). Generic health was assessed using the SF-36 version 2 health survey (Ware 2000
) with its 10 components ranging from 0 to 100 with 100 being best. Postoperatively, satisfaction data were recorded using a validated measure of satisfaction (Mahomed et al. 1998
). This questionnaire includes 4 questions asking about satisfaction with the overall outcome, pain relief, ability to perform activities of daily living, and ability to participate in leisure activities. Responses are given on a 4-point Likert scale, which ranges from very satisfied to very dissatisfied. In addition to validated questions, the patients were also asked whether they would undergo the operation again and how much the surgery had improved their quality of life. The responses were given on a 5-point Likert scale that ranged from “a great improvement” to “the quality of my life is worse”.
Standard AP pelvis and lateral hip radiographs were obtained. The radiographs were all digital images and each radiograph was calibrated for measurement using the head size of the prosthesis. Preoperative radiographs, radiographs taken immediately postoperatively, and the most recent follow-up radiographs were analyzed ( and ).
Preoperative failed THR with acetabular bone loss.
The preoperative radiographic analysis included classification of bone defects using the Paprosky classification, measurement of the abduction angle of the existing cup (in the case of revisions), and the position of the existing cup (in the case of revisions). Teardrop sign is a reliable and a constant feature seen on AP radiographs of the pelvis. We used this key landmark to determine the position of the cup. A horizontal line was marked along the inferior border of the 2 teardrops on an AP pelvic radiograph, a vertical line bisecting the ipsilateral teardrop was then marked, and the point of intersection was noted. The horizontal (x-) and vertical (y-) distance from this intersection point and the most inferior point of the rim of the cup gives the position of the cup in relation to the teardrop. For the purposes of this study, we assumed that the ideal cup position is where the inferior most point of the rim of the cup lies adjacent to the teardrop (i.e. the vertical and horizontal distance are 0 mm). This assumption was made on the basis of this being the anatomical position of the cup within the acetabulum.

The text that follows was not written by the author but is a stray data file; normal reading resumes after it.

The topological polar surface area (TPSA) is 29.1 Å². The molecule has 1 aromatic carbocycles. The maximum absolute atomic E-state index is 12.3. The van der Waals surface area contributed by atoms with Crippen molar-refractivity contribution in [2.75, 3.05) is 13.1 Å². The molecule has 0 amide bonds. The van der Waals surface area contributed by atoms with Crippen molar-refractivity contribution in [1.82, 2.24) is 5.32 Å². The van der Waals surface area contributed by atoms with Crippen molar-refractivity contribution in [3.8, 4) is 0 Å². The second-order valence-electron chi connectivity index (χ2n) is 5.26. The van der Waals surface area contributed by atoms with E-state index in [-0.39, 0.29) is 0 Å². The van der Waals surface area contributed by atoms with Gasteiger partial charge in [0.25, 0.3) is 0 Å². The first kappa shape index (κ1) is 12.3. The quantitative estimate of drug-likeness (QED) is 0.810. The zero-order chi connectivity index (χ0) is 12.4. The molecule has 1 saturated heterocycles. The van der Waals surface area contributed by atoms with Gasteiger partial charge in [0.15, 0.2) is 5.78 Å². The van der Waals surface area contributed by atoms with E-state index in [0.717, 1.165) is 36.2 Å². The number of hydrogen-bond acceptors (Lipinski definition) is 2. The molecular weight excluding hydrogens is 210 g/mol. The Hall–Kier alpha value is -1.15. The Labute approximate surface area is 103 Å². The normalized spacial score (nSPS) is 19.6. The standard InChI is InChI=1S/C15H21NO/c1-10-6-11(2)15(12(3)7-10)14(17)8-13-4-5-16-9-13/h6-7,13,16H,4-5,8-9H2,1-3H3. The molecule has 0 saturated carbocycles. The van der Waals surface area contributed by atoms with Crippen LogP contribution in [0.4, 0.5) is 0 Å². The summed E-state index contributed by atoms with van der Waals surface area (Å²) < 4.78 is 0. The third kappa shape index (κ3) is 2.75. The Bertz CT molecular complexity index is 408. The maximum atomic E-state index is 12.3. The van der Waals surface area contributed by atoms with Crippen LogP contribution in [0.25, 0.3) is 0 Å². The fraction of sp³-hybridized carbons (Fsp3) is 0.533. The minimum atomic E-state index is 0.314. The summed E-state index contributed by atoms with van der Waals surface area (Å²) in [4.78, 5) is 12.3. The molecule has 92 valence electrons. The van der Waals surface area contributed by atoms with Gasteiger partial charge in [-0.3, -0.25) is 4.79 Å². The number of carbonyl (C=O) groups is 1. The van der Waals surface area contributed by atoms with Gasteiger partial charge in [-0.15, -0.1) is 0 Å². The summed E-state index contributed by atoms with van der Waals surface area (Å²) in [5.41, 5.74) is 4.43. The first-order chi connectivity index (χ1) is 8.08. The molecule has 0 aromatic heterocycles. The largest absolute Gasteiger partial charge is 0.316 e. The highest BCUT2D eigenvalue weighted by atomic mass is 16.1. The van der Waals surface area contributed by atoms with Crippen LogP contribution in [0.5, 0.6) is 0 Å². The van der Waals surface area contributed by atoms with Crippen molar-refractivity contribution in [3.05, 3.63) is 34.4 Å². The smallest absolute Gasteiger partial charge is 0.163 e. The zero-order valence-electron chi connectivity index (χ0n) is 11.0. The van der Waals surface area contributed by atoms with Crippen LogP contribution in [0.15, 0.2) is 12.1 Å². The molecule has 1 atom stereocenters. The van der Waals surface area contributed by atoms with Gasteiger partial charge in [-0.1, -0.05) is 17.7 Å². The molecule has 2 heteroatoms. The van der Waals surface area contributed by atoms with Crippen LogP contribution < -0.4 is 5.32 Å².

The postoperative radiographic analyses included measurement of the abduction angle and acetabular component position using the methodology described above. The most recent follow-up radiographs were also assessed for (1) evidence of bony ingrowth or lucency around the TM augments or disc and (2) quality of the cement mantle (i.e. evidence of cup loosening from comparative radiographs). Migration of the acetabular component was determined by calculating the difference between the cup position (x- and y-axes) at the most recent follow-up and the radiograph taken immediately postoperatively.
In order to determine whether the data followed a normal distribution, the Kolmogorov-Smirnov test was used. If p < 0.05, non-parametric tests rather than parametric tests were used. To compare continuous variables, paired t-tests were used for parametric data and the Mann-Whitney U test was used for variables not having a Gaussian distribution. All the tests were 2-tailed and the 5% significance level was used throughout. The chi-square test was used to compare categorical data. Statistical analyses were performed using SPSS software version 11.
The patients were not entered into a clinical trial; no formal ethics approval was therefore required. All procedures were performed by a trained consultant orthopaedic surgeon.